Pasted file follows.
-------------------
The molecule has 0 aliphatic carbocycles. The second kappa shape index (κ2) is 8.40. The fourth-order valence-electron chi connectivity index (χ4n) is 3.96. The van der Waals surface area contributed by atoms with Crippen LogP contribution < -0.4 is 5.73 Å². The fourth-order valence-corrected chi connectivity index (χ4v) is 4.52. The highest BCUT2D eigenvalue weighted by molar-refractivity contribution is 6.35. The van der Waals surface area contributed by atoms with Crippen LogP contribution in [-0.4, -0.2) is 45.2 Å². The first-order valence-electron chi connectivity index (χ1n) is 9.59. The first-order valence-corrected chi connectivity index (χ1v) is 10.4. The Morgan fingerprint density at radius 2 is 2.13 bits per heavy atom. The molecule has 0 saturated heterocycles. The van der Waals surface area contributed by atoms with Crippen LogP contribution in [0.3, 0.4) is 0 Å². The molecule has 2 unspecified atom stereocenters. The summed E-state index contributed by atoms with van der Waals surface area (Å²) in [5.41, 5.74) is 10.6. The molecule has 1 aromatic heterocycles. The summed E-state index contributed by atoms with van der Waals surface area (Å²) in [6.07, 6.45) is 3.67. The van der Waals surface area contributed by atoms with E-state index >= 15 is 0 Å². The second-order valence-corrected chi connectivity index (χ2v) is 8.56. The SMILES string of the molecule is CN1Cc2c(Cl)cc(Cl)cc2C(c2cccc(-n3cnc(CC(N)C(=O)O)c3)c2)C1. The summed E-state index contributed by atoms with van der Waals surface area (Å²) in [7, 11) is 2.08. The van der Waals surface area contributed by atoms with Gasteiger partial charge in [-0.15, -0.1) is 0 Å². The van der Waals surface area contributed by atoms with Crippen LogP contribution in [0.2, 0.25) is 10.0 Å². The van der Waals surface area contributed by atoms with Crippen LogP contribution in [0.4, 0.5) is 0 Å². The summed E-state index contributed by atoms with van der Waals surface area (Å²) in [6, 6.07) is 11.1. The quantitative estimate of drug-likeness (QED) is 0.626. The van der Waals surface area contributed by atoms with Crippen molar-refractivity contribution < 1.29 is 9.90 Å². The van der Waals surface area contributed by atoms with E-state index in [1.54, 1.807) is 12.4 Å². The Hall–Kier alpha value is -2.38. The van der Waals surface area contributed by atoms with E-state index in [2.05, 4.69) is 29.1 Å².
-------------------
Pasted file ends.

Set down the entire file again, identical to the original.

The molecule has 0 aliphatic carbocycles. The second kappa shape index (κ2) is 8.40. The fourth-order valence-electron chi connectivity index (χ4n) is 3.96. The van der Waals surface area contributed by atoms with Crippen LogP contribution < -0.4 is 5.73 Å². The fourth-order valence-corrected chi connectivity index (χ4v) is 4.52. The highest BCUT2D eigenvalue weighted by molar-refractivity contribution is 6.35. The van der Waals surface area contributed by atoms with Crippen LogP contribution in [-0.4, -0.2) is 45.2 Å². The first-order valence-electron chi connectivity index (χ1n) is 9.59. The first-order valence-corrected chi connectivity index (χ1v) is 10.4. The Morgan fingerprint density at radius 2 is 2.13 bits per heavy atom. The molecule has 0 saturated heterocycles. The van der Waals surface area contributed by atoms with Crippen LogP contribution in [0.3, 0.4) is 0 Å². The molecule has 2 unspecified atom stereocenters. The summed E-state index contributed by atoms with van der Waals surface area (Å²) in [5.41, 5.74) is 10.6. The molecule has 1 aromatic heterocycles. The summed E-state index contributed by atoms with van der Waals surface area (Å²) in [6.07, 6.45) is 3.67. The van der Waals surface area contributed by atoms with E-state index >= 15 is 0 Å². The second-order valence-corrected chi connectivity index (χ2v) is 8.56. The SMILES string of the molecule is CN1Cc2c(Cl)cc(Cl)cc2C(c2cccc(-n3cnc(CC(N)C(=O)O)c3)c2)C1. The summed E-state index contributed by atoms with van der Waals surface area (Å²) in [7, 11) is 2.08. The van der Waals surface area contributed by atoms with Gasteiger partial charge in [-0.15, -0.1) is 0 Å². The van der Waals surface area contributed by atoms with Crippen LogP contribution in [0.2, 0.25) is 10.0 Å². The van der Waals surface area contributed by atoms with Crippen LogP contribution in [0.4, 0.5) is 0 Å². The summed E-state index contributed by atoms with van der Waals surface area (Å²) in [6, 6.07) is 11.1. The quantitative estimate of drug-likeness (QED) is 0.626. The van der Waals surface area contributed by atoms with Crippen molar-refractivity contribution < 1.29 is 9.90 Å². The van der Waals surface area contributed by atoms with E-state index in [1.54, 1.807) is 12.4 Å². The Hall–Kier alpha value is -2.38. The van der Waals surface area contributed by atoms with E-state index in [2.05, 4.69) is 29.1 Å².